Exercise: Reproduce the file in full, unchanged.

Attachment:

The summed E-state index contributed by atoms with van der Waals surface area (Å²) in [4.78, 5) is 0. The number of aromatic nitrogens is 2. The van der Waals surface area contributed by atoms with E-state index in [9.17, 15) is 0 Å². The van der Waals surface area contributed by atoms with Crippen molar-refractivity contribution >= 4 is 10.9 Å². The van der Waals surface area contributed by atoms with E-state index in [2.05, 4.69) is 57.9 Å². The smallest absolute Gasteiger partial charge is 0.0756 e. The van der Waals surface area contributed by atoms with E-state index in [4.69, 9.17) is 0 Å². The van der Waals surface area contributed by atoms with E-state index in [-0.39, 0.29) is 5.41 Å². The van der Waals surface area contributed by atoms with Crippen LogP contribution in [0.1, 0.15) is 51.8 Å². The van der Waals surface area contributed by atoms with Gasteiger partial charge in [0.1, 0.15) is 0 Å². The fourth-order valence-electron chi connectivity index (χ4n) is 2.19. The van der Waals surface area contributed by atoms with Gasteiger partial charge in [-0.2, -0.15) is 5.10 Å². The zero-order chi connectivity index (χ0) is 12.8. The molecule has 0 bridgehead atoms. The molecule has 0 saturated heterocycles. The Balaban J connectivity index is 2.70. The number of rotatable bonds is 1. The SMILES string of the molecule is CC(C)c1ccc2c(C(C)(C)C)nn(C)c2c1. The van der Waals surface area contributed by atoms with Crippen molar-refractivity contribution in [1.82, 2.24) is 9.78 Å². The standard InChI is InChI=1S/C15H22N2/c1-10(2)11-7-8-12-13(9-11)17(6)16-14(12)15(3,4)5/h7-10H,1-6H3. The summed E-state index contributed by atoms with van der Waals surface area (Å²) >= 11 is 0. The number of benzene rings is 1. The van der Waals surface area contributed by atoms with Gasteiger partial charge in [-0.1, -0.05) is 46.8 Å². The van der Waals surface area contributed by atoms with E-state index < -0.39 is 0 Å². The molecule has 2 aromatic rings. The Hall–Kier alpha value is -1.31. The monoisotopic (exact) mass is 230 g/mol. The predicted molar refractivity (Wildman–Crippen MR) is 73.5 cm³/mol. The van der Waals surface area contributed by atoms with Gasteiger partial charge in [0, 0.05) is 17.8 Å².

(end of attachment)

The summed E-state index contributed by atoms with van der Waals surface area (Å²) in [4.78, 5) is 0. The number of aromatic nitrogens is 2. The van der Waals surface area contributed by atoms with E-state index in [9.17, 15) is 0 Å². The van der Waals surface area contributed by atoms with Crippen molar-refractivity contribution >= 4 is 10.9 Å². The van der Waals surface area contributed by atoms with E-state index in [2.05, 4.69) is 57.9 Å². The smallest absolute Gasteiger partial charge is 0.0756 e. The van der Waals surface area contributed by atoms with E-state index in [4.69, 9.17) is 0 Å². The van der Waals surface area contributed by atoms with E-state index in [-0.39, 0.29) is 5.41 Å². The van der Waals surface area contributed by atoms with Crippen LogP contribution in [0.1, 0.15) is 51.8 Å². The van der Waals surface area contributed by atoms with Gasteiger partial charge in [0.1, 0.15) is 0 Å². The fourth-order valence-electron chi connectivity index (χ4n) is 2.19. The van der Waals surface area contributed by atoms with Gasteiger partial charge in [-0.2, -0.15) is 5.10 Å². The zero-order chi connectivity index (χ0) is 12.8. The molecule has 0 bridgehead atoms. The molecule has 0 saturated heterocycles. The Balaban J connectivity index is 2.70. The number of rotatable bonds is 1. The SMILES string of the molecule is CC(C)c1ccc2c(C(C)(C)C)nn(C)c2c1. The van der Waals surface area contributed by atoms with Crippen molar-refractivity contribution in [1.82, 2.24) is 9.78 Å². The standard InChI is InChI=1S/C15H22N2/c1-10(2)11-7-8-12-13(9-11)17(6)16-14(12)15(3,4)5/h7-10H,1-6H3. The summed E-state index contributed by atoms with van der Waals surface area (Å²) >= 11 is 0. The number of benzene rings is 1. The van der Waals surface area contributed by atoms with Gasteiger partial charge in [-0.1, -0.05) is 46.8 Å². The van der Waals surface area contributed by atoms with E-state index < -0.39 is 0 Å². The molecule has 2 aromatic rings. The Hall–Kier alpha value is -1.31. The monoisotopic (exact) mass is 230 g/mol. The predicted molar refractivity (Wildman–Crippen MR) is 73.5 cm³/mol. The van der Waals surface area contributed by atoms with Gasteiger partial charge in [0, 0.05) is 17.8 Å².